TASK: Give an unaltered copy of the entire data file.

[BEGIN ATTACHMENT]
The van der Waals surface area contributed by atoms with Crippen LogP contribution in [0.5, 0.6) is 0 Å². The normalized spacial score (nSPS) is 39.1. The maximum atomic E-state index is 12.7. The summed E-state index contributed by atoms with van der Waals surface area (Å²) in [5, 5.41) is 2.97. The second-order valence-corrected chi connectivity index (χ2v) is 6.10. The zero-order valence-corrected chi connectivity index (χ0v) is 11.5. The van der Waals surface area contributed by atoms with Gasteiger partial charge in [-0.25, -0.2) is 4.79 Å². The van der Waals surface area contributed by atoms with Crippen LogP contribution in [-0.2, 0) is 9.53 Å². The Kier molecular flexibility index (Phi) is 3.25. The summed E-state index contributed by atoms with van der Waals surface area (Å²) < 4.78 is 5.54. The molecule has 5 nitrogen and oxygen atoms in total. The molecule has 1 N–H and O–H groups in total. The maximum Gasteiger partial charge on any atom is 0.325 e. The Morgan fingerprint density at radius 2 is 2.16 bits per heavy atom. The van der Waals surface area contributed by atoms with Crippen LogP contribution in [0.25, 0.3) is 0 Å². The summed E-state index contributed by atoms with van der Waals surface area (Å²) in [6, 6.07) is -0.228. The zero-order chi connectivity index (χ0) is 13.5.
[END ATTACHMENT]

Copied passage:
The van der Waals surface area contributed by atoms with Crippen LogP contribution in [0.5, 0.6) is 0 Å². The normalized spacial score (nSPS) is 39.1. The maximum atomic E-state index is 12.7. The summed E-state index contributed by atoms with van der Waals surface area (Å²) in [5, 5.41) is 2.97. The second-order valence-corrected chi connectivity index (χ2v) is 6.10. The zero-order valence-corrected chi connectivity index (χ0v) is 11.5. The van der Waals surface area contributed by atoms with Gasteiger partial charge in [-0.25, -0.2) is 4.79 Å². The van der Waals surface area contributed by atoms with Crippen LogP contribution in [-0.2, 0) is 9.53 Å². The Kier molecular flexibility index (Phi) is 3.25. The summed E-state index contributed by atoms with van der Waals surface area (Å²) < 4.78 is 5.54. The molecule has 5 nitrogen and oxygen atoms in total. The molecule has 1 N–H and O–H groups in total. The maximum Gasteiger partial charge on any atom is 0.325 e. The Morgan fingerprint density at radius 2 is 2.16 bits per heavy atom. The van der Waals surface area contributed by atoms with Crippen LogP contribution in [0.25, 0.3) is 0 Å². The summed E-state index contributed by atoms with van der Waals surface area (Å²) in [6, 6.07) is -0.228. The zero-order chi connectivity index (χ0) is 13.5.